DeborahBrevoortNewHeadshotWhen NASA was given the job to land a man on the moon and return him safely to the earth, one of the Apollo engineers remarked that they were entering a nine-year period that would be characterized by nothing but failures. Success could only be achieved after every possible mistake had been made on the ground, in order that they would not occur in the air. The engineers coined an expression about this that became their motto: Failure is a tool for making progress.

This principle applies not only to engineering; it is also true of artistic endeavors. It is a description of the creative process.

During the race to the moon, the Apollo engineers were often under siege by Congress, the press and the public for their string of failures. Jim Webb, the director of NASA, ran constant interference with the powers-that-be in order to give his engineers what they needed to succeed, which was, the need to fail.

The engineers frequently succumbed to their own fears and anxieties about failure as well, and on one occasion, brought the Apollo mission to a complete standstill. During those times, Webb became cheerleader-in-chief, helping to alleviate the fears of his team—as well as his own.

Failure is a difficult concept to embrace, especially for writers who are just starting out. It’s hard for those of us who have been at it for a while, too—just as it was for the engineers who understood its utter necessity in getting to the moon.

When something isn’t working on the page, we tend to panic. We beat ourselves up or we get depressed. We allow our fears and anxieties to overtake us and try to rush our projects to “success” without giving them the requisite steps of failure. It’s understandable. The stakes are high—especially for us playwrights whose work has such a “public” dimension. Egos, careers and money are on the line, after all. But this fear of failure makes a difficult process even more difficult, and often holds a play back from becoming all it could be.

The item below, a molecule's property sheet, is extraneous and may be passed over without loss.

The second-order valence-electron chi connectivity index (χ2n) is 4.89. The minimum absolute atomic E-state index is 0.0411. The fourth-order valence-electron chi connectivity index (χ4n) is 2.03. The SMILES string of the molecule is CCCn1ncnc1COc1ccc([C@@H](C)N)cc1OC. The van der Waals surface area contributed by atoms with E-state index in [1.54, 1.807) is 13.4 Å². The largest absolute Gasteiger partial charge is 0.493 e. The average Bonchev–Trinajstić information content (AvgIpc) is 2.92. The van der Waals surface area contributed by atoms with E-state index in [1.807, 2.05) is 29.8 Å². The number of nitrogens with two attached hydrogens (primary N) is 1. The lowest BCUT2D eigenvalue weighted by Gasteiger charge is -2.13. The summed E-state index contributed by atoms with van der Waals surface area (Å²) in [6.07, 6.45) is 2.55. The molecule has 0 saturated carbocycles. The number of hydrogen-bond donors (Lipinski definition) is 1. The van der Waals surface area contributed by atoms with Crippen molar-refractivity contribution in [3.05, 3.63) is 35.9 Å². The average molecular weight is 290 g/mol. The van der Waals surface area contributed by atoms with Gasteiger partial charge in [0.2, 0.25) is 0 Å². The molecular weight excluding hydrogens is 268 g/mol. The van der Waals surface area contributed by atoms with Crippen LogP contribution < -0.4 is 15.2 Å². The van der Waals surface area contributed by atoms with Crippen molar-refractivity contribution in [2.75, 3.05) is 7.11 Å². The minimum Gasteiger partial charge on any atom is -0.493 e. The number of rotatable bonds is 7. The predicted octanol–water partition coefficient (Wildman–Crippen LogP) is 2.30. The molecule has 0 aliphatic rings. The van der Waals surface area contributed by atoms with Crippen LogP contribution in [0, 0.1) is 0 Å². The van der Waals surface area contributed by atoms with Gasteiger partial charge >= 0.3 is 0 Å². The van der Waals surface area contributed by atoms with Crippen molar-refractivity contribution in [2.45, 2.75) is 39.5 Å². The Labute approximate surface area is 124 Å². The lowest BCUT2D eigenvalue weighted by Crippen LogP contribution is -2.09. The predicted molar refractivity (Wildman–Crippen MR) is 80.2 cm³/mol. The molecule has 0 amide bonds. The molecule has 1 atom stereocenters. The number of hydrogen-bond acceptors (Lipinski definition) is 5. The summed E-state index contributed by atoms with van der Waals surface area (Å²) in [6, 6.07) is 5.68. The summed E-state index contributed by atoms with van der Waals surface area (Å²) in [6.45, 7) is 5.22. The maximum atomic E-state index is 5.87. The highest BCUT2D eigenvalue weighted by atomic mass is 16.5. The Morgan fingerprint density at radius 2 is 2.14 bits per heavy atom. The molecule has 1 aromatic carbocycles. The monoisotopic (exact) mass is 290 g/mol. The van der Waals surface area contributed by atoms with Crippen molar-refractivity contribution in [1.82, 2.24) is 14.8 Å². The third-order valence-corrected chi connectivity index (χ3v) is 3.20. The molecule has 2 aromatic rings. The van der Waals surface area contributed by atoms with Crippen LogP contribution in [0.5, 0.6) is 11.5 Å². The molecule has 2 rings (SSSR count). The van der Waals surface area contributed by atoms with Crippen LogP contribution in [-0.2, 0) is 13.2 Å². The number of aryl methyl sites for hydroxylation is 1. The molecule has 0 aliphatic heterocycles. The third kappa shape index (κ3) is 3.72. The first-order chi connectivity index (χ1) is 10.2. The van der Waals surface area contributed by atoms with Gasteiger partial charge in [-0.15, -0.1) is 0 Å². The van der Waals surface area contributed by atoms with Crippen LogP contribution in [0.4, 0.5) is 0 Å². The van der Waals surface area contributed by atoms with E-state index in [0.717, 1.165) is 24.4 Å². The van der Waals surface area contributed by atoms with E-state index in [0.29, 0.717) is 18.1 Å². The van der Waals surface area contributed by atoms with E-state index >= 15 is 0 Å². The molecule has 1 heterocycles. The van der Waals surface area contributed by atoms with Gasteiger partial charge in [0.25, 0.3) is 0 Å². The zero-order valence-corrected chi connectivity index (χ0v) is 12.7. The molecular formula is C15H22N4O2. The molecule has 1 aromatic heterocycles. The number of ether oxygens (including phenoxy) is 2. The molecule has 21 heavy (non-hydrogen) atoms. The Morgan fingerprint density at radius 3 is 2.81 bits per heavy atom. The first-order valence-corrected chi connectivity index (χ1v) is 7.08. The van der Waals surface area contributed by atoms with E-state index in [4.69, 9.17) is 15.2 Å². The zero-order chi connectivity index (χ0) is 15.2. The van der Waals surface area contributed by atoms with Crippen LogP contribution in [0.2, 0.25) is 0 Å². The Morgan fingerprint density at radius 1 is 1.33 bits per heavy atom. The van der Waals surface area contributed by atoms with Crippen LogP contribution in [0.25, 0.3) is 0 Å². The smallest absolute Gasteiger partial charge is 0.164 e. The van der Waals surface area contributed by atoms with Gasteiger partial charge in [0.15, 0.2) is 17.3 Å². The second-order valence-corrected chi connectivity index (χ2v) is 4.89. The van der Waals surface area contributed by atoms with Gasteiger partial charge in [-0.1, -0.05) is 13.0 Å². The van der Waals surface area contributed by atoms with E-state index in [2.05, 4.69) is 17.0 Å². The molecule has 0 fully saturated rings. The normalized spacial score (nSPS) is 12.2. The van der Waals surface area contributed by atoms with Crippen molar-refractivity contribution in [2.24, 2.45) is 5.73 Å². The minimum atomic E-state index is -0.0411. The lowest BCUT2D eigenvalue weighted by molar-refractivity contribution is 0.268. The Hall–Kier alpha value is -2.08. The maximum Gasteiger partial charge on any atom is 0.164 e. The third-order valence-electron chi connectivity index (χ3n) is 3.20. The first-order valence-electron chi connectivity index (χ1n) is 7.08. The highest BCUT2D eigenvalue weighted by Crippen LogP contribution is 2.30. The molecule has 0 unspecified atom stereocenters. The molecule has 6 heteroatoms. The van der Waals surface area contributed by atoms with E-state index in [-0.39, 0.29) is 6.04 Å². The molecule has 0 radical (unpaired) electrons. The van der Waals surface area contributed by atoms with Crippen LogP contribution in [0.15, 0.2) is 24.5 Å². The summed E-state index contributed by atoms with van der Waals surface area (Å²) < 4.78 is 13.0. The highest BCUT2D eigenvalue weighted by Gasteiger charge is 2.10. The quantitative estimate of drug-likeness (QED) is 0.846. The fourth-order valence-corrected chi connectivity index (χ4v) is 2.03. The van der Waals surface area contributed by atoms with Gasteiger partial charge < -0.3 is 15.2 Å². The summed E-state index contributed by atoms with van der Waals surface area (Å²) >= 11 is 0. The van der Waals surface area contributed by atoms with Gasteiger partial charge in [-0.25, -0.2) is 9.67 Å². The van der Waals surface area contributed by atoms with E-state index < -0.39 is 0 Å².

Failure is a tool for making progress.

Put this over your desk. Remind yourself of this often—especially when the writing isn’t going well.

If you are failing, you’re on the right track. If you’ve made a wrong turn, it will lead to the right one.   The next time you meet with failure, try to embrace it. It means you are on your way to finding the solution.

 

 

 

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Deborah Brevoort

Deborah Brevoort writes plays, musicals and operas. She is best known for The Women of Lockerbie, which won the Onassis international playwriting competition and the Kennedy Center Fund for New American plays award. Translated into nine languages, the play is regularly performed around the world. Her other plays, which have been produced in regional theatres in the US and internationally, include Blue Moon Over Memphis (a Noh Drama about Elvis Presley), The Poetry of Pizza, The Blue-Sky Boys, The Comfort Team, The Velvet Weapon and My Lord What Night. She is a two-time winner of the Frederick Loewe award in musical theatre for King Island Christmas and Coyote Goes Salmon Fishing. Her operas include Embedded and Steal a Pencil for Me, both of which won the Frontiers competition at Ft. Worth Opera. Her work is published by Dramatists Play Service, Samuel French, Applause Books and No Passport Press. She’s an alumnus of New Dramatists, a board member for the National Theatre Conference and a cofounder of Theatre Without Borders, dedicated to international theatre exchange.

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